My dear son; by the time you read this letter, I will have passed into the hands of eternity. Do not be afraid. I have lived, I have loved, and I have hurt. I ask no more of life than this. You have been, are, and always will be forever mine. Please take these words as I pass them unto you, and nourish them into the depths of your spirit. – Justyn Bell, “Walking.”
These are the words of a 24-year-old baseball star. In his short film entitled, “Walking,” Justyn Bell began his story with heartfelt words from a mother who just left her son alone in the world.
Mary was the beloved mother of a young boy named Thomas. Unfortunately, Mary was ripped out of her son’s life too soon. Her death left Thomas angry, confused and impulsive. With an insufficient supply of dry food in his backpack, Thomas irrationally decided to pack his things and skip town to hike the Appalachian Trail. All he wanted was solace, and Thomas went to dangerous lengths to rediscover himself in the wake of his mother’s passing.
This was the synopsis I could gather after reading director Justyn Bell’s script. In all honesty, the eloquently written script threw me off guard. When I was invited to meet Bell, I expected to be shaking the hand of a roughly 40-year-old man. Instead, a young man greeted me with a big smile on his face and said, “Hey I’m Justyn, nice to finally meet you. Come on in!” My curiosity peaked, because after that surprising first impression, I wanted to know who Bell really was.
Bell is a young filmmaker who works for MBP Media Group in Roswell, Ga. In 2015 he started writing the script for “Walking.” A year and a half later he would go on to direct his low-budget short film with a rag-tag crew of about 15 people. Two months of filming, and three to four months of editing brought Bell to premiere his finished movie at the Plaza Atlanta Theater. After an emotional night and a packed-out audience, Bell was on cloud nine and couldn’t think of a greater honor than to have his passion project seen by so many people.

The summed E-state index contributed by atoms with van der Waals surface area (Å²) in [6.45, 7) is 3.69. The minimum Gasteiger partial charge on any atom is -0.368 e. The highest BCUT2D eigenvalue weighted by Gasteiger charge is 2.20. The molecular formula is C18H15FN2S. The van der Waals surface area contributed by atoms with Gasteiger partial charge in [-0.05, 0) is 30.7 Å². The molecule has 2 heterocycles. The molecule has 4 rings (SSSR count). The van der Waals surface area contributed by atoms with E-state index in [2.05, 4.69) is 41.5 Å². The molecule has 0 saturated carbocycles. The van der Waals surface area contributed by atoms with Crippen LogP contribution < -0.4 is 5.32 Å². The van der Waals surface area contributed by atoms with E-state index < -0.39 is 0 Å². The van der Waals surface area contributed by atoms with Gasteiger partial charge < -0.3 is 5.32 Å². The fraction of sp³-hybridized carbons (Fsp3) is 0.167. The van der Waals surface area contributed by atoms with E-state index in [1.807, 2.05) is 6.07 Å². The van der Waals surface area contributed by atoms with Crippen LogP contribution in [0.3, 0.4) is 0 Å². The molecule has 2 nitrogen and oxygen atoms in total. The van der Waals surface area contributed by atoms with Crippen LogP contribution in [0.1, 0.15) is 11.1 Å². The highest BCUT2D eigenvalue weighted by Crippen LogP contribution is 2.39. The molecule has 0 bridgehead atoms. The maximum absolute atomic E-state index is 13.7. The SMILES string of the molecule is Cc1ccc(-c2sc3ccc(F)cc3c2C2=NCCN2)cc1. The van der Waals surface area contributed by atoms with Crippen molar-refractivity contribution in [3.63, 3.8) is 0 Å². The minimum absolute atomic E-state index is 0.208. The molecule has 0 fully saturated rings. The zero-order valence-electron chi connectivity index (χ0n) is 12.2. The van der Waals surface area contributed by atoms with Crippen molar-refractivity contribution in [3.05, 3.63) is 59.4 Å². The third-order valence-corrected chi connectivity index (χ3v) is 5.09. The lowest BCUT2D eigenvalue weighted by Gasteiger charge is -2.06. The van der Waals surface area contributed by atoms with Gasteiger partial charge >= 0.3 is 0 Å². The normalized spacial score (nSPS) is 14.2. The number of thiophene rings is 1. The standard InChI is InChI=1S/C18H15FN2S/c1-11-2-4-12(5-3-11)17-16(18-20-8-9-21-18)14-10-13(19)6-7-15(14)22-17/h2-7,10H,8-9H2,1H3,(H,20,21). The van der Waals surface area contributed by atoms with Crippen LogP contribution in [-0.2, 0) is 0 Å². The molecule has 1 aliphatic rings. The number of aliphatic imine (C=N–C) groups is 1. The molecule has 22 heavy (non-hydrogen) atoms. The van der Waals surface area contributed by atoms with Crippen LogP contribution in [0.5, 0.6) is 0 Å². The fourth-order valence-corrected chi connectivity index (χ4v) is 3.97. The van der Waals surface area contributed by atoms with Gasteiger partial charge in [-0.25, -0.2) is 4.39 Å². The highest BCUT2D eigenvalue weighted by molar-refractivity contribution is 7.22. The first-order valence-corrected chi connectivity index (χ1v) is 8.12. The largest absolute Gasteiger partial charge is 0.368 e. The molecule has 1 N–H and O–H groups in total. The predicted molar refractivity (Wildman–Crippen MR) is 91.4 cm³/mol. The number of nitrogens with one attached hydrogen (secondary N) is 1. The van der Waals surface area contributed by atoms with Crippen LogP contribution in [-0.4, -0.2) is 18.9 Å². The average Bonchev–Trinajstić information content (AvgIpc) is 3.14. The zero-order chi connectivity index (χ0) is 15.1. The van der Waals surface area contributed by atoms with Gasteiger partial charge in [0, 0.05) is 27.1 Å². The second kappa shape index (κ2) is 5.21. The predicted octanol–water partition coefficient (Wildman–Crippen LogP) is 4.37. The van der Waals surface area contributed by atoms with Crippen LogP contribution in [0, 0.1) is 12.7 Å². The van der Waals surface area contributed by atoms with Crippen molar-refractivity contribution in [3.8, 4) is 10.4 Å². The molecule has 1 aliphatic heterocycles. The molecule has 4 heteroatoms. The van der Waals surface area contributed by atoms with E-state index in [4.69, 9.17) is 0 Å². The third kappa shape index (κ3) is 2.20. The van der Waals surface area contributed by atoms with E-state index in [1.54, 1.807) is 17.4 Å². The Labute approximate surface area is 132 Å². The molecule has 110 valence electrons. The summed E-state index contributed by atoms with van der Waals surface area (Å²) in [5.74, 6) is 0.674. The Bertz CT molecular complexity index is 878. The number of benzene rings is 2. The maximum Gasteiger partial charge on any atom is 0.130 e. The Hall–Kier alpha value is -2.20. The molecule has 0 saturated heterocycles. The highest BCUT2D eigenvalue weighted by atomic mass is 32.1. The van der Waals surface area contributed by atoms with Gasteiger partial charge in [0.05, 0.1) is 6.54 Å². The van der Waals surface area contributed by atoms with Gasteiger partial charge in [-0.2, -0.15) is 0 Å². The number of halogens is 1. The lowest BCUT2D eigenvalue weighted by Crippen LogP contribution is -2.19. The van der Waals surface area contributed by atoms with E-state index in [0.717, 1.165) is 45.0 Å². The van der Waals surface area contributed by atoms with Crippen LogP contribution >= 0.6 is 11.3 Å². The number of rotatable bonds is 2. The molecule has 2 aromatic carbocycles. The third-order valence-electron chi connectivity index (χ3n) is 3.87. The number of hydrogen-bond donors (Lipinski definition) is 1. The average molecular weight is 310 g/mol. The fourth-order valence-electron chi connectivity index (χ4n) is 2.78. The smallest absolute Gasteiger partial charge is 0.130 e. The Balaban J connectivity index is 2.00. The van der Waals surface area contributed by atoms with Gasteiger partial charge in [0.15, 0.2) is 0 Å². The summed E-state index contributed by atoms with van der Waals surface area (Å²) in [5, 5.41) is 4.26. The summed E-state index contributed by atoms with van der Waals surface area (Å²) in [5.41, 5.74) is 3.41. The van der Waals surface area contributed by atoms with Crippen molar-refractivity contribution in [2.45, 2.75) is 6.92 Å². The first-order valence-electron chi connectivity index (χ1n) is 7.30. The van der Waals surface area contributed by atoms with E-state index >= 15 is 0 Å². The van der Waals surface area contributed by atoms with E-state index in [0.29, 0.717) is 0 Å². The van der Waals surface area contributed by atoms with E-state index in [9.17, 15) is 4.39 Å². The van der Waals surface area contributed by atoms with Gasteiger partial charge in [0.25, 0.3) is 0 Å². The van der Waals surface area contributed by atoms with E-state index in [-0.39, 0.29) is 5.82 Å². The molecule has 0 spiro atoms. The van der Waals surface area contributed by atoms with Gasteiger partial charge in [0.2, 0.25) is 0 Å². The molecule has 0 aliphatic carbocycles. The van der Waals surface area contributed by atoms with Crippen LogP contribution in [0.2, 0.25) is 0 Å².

Bell has even more to look forward to, now that he’s one of the few directors from over 500 submissions to be selected to premiere his film at the 2018 International Christian Film Festival. In the short film category that Bell submitted for, “Walking” is one of only 15 short films to be selected to premiere at the ICFF. According to the official ICFF website, this particular festival is, “One of the largest Christian film festivals in the world, and it’s the only film festival with a screening in France during the Cannes Film Festival.”
After my first meeting with Bell, I was left amazed at how a young man had achieved so much. How did a 24-year-old end up writing and directing a festival-worthy film? To answer this question, I had to go back to the beginning of Bell’s life. As the old adage goes; mothers know best, and there was no better person to shed light on Justyn’s childhood than Connie Bell.
“Justyn was always the fun one. When he learned to ride a bike, he was the one standing on the seat instead of sitting,” said Connie. Call him the black-sheep brother. Between he and his twin brother, Josef, Justyn was the one who didn’t like to be told what to do. As his mother puts it, “He very much lives in the moment and wants to experience the consequences. He gets that from his mother.”
Despite the fact that Justyn had a natural born talent for baseball, he didn’t seek out the traditional sports scholarship upon graduation. According to his mother, Justyn’s humble character keeps him from even mentioning his life in sports. Perhaps this was because Justyn’s heart wasn’t in baseball like it was in film. But before his love for filmmaking came to fruition, Justyn was the performer.
Watching a movie at the theater wasn’t the end of the story for Justyn. After Peter Pan saved Neverland from the nefarious Captain Hook, Justyn would gather his family together and reenact the whole movie in the form of a play or puppet-show.